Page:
Linked here is an excellent article by Victor Davis Hansen that pretty sums up how the boneheads in San Fran and LA have completely screwed up a state that at one time was the world’s fourth leading economy.
It also highlights, in my opinion, the hypocrisy of the leftist-led environmental movement. The left screamed that water rights to the Central Valley farmers needed to be cut drastically or eliminated completely over a tiny little three inch fish. I am not so heartless that preserving the environment is a worthwhile endeavor; I really do think there needs to be a balance. And we are smart enough to make it happen. But it seems to me that the leftist are never interested in working to achieve this balance; they are only interested in what they want, consequences to humans be danged.
But in this case the environmentalist based their entire case for saving the delta smelt on one utterly biased study. As pointed out in the article, even after the water cuts to farmers were made, the fish has not shown any signs of recovery. The article further points out that the environmentalist aren’t even able to concede that maybe it wasn’t the water diversion that is causing the problem, but rather the discharge of treated water may actually be the culprit.
Where the hypocrisy comes into the play is how when there is one study that supports their cause it is enough to bolster their argument and take it into a friendly court. But when the concern is something like oil exploration or mining, no amount of environmental studies is enough to allow a project to move forward. The environmentalist cry that more studies need to be done, especially when previous studies show that the mining or oil exploration will do little to no environmental damage.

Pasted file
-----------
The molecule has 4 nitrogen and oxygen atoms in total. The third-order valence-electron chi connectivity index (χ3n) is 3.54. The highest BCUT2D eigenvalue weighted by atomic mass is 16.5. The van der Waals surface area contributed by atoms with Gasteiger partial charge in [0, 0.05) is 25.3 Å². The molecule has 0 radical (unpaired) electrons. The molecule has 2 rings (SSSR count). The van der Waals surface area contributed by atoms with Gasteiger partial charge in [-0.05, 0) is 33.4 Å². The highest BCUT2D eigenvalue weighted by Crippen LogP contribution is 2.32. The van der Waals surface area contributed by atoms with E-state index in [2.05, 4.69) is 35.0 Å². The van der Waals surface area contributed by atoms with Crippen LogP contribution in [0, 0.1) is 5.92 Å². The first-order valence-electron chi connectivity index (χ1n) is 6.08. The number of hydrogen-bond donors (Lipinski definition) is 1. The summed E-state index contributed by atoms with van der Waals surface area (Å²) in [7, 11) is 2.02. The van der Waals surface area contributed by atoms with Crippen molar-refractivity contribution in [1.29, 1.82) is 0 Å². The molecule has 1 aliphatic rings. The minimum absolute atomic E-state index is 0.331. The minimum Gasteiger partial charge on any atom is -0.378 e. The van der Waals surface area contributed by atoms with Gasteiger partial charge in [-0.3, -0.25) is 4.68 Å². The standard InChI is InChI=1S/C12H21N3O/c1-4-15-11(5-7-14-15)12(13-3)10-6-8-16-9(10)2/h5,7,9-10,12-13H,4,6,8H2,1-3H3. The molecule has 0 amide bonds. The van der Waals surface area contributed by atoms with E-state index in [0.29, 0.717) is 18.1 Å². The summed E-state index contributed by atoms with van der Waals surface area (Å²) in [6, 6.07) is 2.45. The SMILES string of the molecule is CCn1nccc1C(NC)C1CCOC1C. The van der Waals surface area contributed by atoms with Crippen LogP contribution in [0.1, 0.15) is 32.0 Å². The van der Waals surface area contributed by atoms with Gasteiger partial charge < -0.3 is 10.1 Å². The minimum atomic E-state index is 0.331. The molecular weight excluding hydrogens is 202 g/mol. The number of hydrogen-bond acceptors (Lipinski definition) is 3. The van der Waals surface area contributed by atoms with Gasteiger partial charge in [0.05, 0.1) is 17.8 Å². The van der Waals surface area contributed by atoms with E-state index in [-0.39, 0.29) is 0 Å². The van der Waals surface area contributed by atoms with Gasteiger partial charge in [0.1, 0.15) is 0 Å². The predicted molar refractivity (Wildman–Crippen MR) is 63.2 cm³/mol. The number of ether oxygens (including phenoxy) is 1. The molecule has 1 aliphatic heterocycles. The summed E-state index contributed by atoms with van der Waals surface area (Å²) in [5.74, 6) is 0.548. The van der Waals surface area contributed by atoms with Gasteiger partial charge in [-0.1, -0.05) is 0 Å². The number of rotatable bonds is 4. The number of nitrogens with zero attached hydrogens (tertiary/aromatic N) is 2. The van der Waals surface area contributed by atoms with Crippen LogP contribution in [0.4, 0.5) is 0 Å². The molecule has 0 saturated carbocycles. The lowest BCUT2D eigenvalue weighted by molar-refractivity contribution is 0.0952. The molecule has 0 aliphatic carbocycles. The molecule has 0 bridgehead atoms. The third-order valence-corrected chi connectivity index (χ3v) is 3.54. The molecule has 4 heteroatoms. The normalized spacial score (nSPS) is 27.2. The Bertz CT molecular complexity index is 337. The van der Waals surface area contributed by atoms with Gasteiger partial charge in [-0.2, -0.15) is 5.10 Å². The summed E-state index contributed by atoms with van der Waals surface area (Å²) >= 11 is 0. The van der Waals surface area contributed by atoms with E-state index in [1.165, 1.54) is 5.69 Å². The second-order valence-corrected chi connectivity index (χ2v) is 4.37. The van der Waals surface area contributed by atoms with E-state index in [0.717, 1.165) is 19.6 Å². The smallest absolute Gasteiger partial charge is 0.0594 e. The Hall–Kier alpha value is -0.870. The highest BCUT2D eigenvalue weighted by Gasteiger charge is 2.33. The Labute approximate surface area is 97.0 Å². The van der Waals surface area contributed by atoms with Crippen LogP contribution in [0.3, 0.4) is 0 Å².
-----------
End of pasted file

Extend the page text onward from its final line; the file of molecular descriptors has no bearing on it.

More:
It reminds me of the spotted owl issue that nearly shut down the lumber industry in the PACNW, and for which many local economies is still struggling to overcome, even 25 years later. The environmentalist latched on to a study that showed the spotted owl could only survive in old- or second growth timber. There were other studies out there that showed this might not actually be the case. But the environmentalist prevailed. Towns like Toledo, OR, Lincoln City, OR and Forks, WA have never completely recovered. Some towns have actually disappeared. Oh sure, many of these towns now support robust tourism (when the overall economy is humming). But these tourism related jobs can in no way replace the high-paying timber harvesting and processing jobs that were once abundant up and down the Oregon and Washington coast and Cascade mountain ranges.
As it turns out, the spotted owl was quite able to adapt to a wide variety of terrain and environmental conditions, which one study did point out. The spotted owl now flourishes, in old growth stands, second growth stands and stand of timber that are harvested like slow-growing corn. Even to this day, I’d be willing to bet you would be hard pressed to find an environmentalist who would be willing to concede that maybe they were wrong.